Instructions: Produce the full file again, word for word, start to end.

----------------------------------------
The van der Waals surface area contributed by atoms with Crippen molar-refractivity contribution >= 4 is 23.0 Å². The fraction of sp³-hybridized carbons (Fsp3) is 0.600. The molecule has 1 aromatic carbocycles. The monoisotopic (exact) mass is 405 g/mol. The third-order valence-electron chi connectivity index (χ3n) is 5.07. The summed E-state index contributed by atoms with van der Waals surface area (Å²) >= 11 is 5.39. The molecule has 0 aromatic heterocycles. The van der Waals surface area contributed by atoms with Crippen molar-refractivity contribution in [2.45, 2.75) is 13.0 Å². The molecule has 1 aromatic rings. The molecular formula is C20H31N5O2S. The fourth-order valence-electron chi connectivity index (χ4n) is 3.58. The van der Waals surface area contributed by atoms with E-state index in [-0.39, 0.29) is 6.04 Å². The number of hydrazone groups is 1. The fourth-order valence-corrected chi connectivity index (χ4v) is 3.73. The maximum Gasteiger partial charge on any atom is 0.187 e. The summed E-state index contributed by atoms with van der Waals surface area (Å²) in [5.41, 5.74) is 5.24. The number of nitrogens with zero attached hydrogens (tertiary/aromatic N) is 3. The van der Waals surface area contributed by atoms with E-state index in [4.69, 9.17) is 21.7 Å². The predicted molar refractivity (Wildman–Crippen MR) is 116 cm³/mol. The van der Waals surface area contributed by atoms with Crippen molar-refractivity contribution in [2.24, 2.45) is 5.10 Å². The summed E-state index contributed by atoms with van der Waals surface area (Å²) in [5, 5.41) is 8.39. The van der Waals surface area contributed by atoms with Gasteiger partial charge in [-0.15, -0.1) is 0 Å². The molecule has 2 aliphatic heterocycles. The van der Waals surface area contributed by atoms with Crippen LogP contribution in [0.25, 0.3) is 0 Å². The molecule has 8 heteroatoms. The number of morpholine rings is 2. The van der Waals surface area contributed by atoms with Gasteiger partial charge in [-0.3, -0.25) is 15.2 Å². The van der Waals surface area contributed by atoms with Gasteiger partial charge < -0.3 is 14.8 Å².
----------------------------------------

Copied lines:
The van der Waals surface area contributed by atoms with Crippen molar-refractivity contribution >= 4 is 23.0 Å². The fraction of sp³-hybridized carbons (Fsp3) is 0.600. The molecule has 1 aromatic carbocycles. The monoisotopic (exact) mass is 405 g/mol. The third-order valence-electron chi connectivity index (χ3n) is 5.07. The summed E-state index contributed by atoms with van der Waals surface area (Å²) >= 11 is 5.39. The molecule has 0 aromatic heterocycles. The van der Waals surface area contributed by atoms with Crippen molar-refractivity contribution in [2.45, 2.75) is 13.0 Å². The molecule has 1 aromatic rings. The molecular formula is C20H31N5O2S. The fourth-order valence-electron chi connectivity index (χ4n) is 3.58. The van der Waals surface area contributed by atoms with E-state index in [-0.39, 0.29) is 6.04 Å². The number of hydrazone groups is 1. The fourth-order valence-corrected chi connectivity index (χ4v) is 3.73. The maximum Gasteiger partial charge on any atom is 0.187 e. The summed E-state index contributed by atoms with van der Waals surface area (Å²) in [5.41, 5.74) is 5.24. The number of nitrogens with zero attached hydrogens (tertiary/aromatic N) is 3. The van der Waals surface area contributed by atoms with E-state index in [4.69, 9.17) is 21.7 Å². The predicted molar refractivity (Wildman–Crippen MR) is 116 cm³/mol. The van der Waals surface area contributed by atoms with Crippen molar-refractivity contribution in [2.24, 2.45) is 5.10 Å². The summed E-state index contributed by atoms with van der Waals surface area (Å²) in [5, 5.41) is 8.39. The van der Waals surface area contributed by atoms with Gasteiger partial charge in [-0.15, -0.1) is 0 Å². The molecule has 2 aliphatic heterocycles. The van der Waals surface area contributed by atoms with Crippen LogP contribution in [0.25, 0.3) is 0 Å². The molecule has 8 heteroatoms. The number of morpholine rings is 2. The van der Waals surface area contributed by atoms with Gasteiger partial charge in [-0.3, -0.25) is 15.2 Å². The van der Waals surface area contributed by atoms with Gasteiger partial charge < -0.3 is 14.8 Å².